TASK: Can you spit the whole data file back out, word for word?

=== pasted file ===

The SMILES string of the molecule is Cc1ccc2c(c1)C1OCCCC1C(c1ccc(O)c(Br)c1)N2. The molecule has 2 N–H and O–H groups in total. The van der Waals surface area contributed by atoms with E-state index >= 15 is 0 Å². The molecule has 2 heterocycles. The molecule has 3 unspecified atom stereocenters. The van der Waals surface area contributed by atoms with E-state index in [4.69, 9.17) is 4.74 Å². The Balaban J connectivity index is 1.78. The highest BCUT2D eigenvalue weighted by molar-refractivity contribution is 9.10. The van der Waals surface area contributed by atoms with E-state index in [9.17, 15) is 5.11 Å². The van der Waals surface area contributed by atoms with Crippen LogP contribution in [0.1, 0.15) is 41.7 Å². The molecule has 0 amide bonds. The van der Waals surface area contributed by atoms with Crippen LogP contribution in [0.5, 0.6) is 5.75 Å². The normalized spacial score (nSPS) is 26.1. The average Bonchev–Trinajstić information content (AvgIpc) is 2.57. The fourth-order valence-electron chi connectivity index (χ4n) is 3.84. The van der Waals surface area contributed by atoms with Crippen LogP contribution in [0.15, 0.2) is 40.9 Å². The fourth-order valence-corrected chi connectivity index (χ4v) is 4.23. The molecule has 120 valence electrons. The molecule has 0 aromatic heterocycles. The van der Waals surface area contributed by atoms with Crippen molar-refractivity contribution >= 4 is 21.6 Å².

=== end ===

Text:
The SMILES string of the molecule is Cc1ccc2c(c1)C1OCCCC1C(c1ccc(O)c(Br)c1)N2. The molecule has 2 N–H and O–H groups in total. The van der Waals surface area contributed by atoms with E-state index >= 15 is 0 Å². The molecule has 2 heterocycles. The molecule has 3 unspecified atom stereocenters. The van der Waals surface area contributed by atoms with E-state index in [4.69, 9.17) is 4.74 Å². The Balaban J connectivity index is 1.78. The highest BCUT2D eigenvalue weighted by molar-refractivity contribution is 9.10. The van der Waals surface area contributed by atoms with E-state index in [9.17, 15) is 5.11 Å². The van der Waals surface area contributed by atoms with Crippen LogP contribution in [0.1, 0.15) is 41.7 Å². The molecule has 0 amide bonds. The van der Waals surface area contributed by atoms with Crippen LogP contribution in [0.5, 0.6) is 5.75 Å². The normalized spacial score (nSPS) is 26.1. The average Bonchev–Trinajstić information content (AvgIpc) is 2.57. The fourth-order valence-electron chi connectivity index (χ4n) is 3.84. The van der Waals surface area contributed by atoms with Crippen LogP contribution in [0.15, 0.2) is 40.9 Å². The fourth-order valence-corrected chi connectivity index (χ4v) is 4.23. The molecule has 120 valence electrons. The molecule has 0 aromatic heterocycles. The van der Waals surface area contributed by atoms with Crippen molar-refractivity contribution >= 4 is 21.6 Å².